The Case for and Against Each Heisman Finalist
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The quarterback trio of Alabama’s Tua Tagovailoa, Oklahoma’s Kyler Murray, and Ohio State’s Dwayne Haskins have earned the prestigious honor of attending the 2018 Heisman Trophy ceremony in New York City on Saturday night.
Each one distinguished himself as a premier collegiate athlete during the season and now has the chance to be etched into history as a Heisman Trophy winner.
Tagovailoa was the favorite from the start of the season up until his puzzling, injured-affected performance against Georgia in the SEC Championship Game. Will his season-long dominance be forgotten because of one subpar showing?
Murray took over for 2017 Heisman Trophy winner Baker Mayfield and posted even more absurd numbers in Lincoln Riley’s offense. His blend of production through the air and on the ground gives him a unique argument as to why he should win.
Haskins also followed a school legend in J.T. Barrett, and shredded the Buckeyes’ record book in his first-year as a starter. The fact he led the nation in passing yards and touchdowns en route to a Big Ten title propelled him to the big stage.
We’re going to look at the case for and against each of these stellar playmakers. By the end, you’ll know why each is deserving of the prize and the knocks in their arguments as to why they should win the Heisman Trophy.
The Case for Tua Tagovailoa
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Many pondered what would happen the moment that Alabama head coach Nick Saban landed a premier passing quarterback, and we finally saw the destruction that occurred for all but one game with Tua Tagovailoa at the helm of this Crimson Tide team. Tagovailoa served as the linchpin of an incredibly dominant passing offense for Saban, ranking second in the nation in scoring offense.
Tagovailoa’s statistical feats were most impressive considering how little he played in the fourth quarter. He had just three pass attempts in the fourth quarter all season until the Georgia game for a total of 46 yards thanks to how easily he racked up points prior to the final frame. Through his first six games, he had a total of 18 passing touchdowns to only 25 incompletions.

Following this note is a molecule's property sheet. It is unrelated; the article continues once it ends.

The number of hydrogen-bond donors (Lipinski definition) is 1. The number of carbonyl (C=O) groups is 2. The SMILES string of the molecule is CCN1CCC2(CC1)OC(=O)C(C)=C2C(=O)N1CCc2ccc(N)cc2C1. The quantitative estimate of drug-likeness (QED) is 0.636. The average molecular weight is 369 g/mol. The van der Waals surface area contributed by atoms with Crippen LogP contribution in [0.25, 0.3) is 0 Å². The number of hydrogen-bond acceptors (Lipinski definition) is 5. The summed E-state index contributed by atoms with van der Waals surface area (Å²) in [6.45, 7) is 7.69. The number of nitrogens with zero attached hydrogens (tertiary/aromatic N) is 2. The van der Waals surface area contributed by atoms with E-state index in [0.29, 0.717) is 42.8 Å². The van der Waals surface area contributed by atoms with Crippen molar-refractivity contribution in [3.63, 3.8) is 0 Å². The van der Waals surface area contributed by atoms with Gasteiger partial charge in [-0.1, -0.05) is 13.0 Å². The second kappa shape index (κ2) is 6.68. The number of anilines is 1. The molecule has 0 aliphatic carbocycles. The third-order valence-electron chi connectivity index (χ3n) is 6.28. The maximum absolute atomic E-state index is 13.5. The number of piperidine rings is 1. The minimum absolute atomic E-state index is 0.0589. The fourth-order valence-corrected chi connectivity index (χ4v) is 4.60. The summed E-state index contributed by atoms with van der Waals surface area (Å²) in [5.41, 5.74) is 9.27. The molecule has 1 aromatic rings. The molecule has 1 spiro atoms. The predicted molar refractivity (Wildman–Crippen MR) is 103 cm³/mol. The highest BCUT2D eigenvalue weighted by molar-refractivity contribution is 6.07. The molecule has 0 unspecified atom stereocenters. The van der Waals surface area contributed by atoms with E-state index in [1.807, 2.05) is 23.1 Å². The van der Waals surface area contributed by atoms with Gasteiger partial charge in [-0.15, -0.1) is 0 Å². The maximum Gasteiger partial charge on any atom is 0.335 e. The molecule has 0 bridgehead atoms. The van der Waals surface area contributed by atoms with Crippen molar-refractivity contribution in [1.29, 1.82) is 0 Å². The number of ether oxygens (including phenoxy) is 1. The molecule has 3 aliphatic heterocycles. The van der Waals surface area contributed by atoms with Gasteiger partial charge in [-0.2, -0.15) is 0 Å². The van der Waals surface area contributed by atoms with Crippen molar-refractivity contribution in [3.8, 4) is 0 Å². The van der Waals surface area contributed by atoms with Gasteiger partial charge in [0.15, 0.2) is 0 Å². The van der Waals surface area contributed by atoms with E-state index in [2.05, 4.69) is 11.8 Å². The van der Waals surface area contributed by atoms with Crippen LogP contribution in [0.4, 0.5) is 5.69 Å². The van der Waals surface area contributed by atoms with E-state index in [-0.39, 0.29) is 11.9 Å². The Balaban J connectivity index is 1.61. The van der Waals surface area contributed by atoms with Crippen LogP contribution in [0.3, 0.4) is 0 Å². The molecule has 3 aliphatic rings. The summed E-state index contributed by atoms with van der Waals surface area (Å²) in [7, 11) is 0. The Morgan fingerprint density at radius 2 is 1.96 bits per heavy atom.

His 3,353 yards and 37 touchdowns through the air came by playing the bare minimum in most games, a feat no other quarterback in college football history can boast. While the focus will be on his lone poor individual performance, there were many other games wherein he was the catalyst of an unstoppable unit.
Alabama looked unbeatable until he suffered a nasty ankle injury against Georgia, and his stats suffered from at least four drops in the SEC title game. Even his worst game had context to make the situation look slightly more favorable to him.
Tagovailoa’s greatest strengths include an unparalleled touch on throws that allows him to hit tight passing windows over defenders while maximizing yards after the catch. The lefty has uncanny accuracy and precision for the position, which was immediately on display in last season’s CFP National Championship against Georgia. He’s a fantastic talent in the pocket despite this being his first season starting.
The Case Against Tua Tagovailoa
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The biggest question facing Tagovailoa from a team standpoint is whether it’s fair to hold it against him that Alabama would likely be undefeated regardless of his presence. His backup, Jalen Hurts, showed in prior years and in relief against the Georgia Bulldogs that the Tide have enough talent around the quarterback to win regardless of elite passing ability.